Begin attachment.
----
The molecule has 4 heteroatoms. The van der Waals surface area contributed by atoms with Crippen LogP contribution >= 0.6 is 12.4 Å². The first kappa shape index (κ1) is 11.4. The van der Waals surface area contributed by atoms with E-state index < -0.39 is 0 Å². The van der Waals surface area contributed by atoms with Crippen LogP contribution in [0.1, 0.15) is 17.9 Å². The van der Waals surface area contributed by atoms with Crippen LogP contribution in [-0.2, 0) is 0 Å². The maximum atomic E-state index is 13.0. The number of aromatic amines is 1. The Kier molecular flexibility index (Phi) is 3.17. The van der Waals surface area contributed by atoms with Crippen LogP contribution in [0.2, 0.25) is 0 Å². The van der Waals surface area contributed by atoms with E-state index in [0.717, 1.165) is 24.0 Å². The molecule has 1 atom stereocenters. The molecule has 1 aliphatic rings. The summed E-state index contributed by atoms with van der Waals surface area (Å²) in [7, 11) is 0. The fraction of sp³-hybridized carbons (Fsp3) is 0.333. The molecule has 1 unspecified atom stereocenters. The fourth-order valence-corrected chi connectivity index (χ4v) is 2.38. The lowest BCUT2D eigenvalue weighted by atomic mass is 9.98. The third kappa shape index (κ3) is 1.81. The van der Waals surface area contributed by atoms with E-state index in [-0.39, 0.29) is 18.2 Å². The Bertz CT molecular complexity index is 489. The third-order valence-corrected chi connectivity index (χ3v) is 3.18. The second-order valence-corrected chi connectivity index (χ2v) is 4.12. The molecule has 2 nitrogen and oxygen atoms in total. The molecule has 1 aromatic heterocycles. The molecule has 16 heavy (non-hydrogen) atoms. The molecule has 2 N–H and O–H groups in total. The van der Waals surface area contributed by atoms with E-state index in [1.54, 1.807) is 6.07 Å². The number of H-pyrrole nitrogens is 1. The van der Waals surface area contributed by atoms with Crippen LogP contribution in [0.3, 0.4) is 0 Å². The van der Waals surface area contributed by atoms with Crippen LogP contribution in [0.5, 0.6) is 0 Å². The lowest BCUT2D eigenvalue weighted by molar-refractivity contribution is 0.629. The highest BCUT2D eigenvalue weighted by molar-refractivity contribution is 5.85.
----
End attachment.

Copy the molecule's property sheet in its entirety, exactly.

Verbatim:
The molecule has 4 heteroatoms. The van der Waals surface area contributed by atoms with Crippen LogP contribution >= 0.6 is 12.4 Å². The first kappa shape index (κ1) is 11.4. The van der Waals surface area contributed by atoms with E-state index < -0.39 is 0 Å². The van der Waals surface area contributed by atoms with Crippen LogP contribution in [0.1, 0.15) is 17.9 Å². The van der Waals surface area contributed by atoms with Crippen LogP contribution in [-0.2, 0) is 0 Å². The maximum atomic E-state index is 13.0. The number of aromatic amines is 1. The Kier molecular flexibility index (Phi) is 3.17. The van der Waals surface area contributed by atoms with Crippen LogP contribution in [0.2, 0.25) is 0 Å². The van der Waals surface area contributed by atoms with E-state index in [0.717, 1.165) is 24.0 Å². The molecule has 1 atom stereocenters. The molecule has 1 aliphatic rings. The summed E-state index contributed by atoms with van der Waals surface area (Å²) in [7, 11) is 0. The fraction of sp³-hybridized carbons (Fsp3) is 0.333. The molecule has 1 unspecified atom stereocenters. The fourth-order valence-corrected chi connectivity index (χ4v) is 2.38. The lowest BCUT2D eigenvalue weighted by atomic mass is 9.98. The third kappa shape index (κ3) is 1.81. The van der Waals surface area contributed by atoms with E-state index in [-0.39, 0.29) is 18.2 Å². The Bertz CT molecular complexity index is 489. The third-order valence-corrected chi connectivity index (χ3v) is 3.18. The second-order valence-corrected chi connectivity index (χ2v) is 4.12. The molecule has 2 nitrogen and oxygen atoms in total. The molecule has 1 aromatic heterocycles. The molecule has 16 heavy (non-hydrogen) atoms. The molecule has 2 N–H and O–H groups in total. The van der Waals surface area contributed by atoms with E-state index in [1.54, 1.807) is 6.07 Å². The number of H-pyrrole nitrogens is 1. The van der Waals surface area contributed by atoms with Crippen LogP contribution in [0.3, 0.4) is 0 Å². The van der Waals surface area contributed by atoms with Crippen LogP contribution in [0.5, 0.6) is 0 Å². The lowest BCUT2D eigenvalue weighted by molar-refractivity contribution is 0.629. The highest BCUT2D eigenvalue weighted by molar-refractivity contribution is 5.85.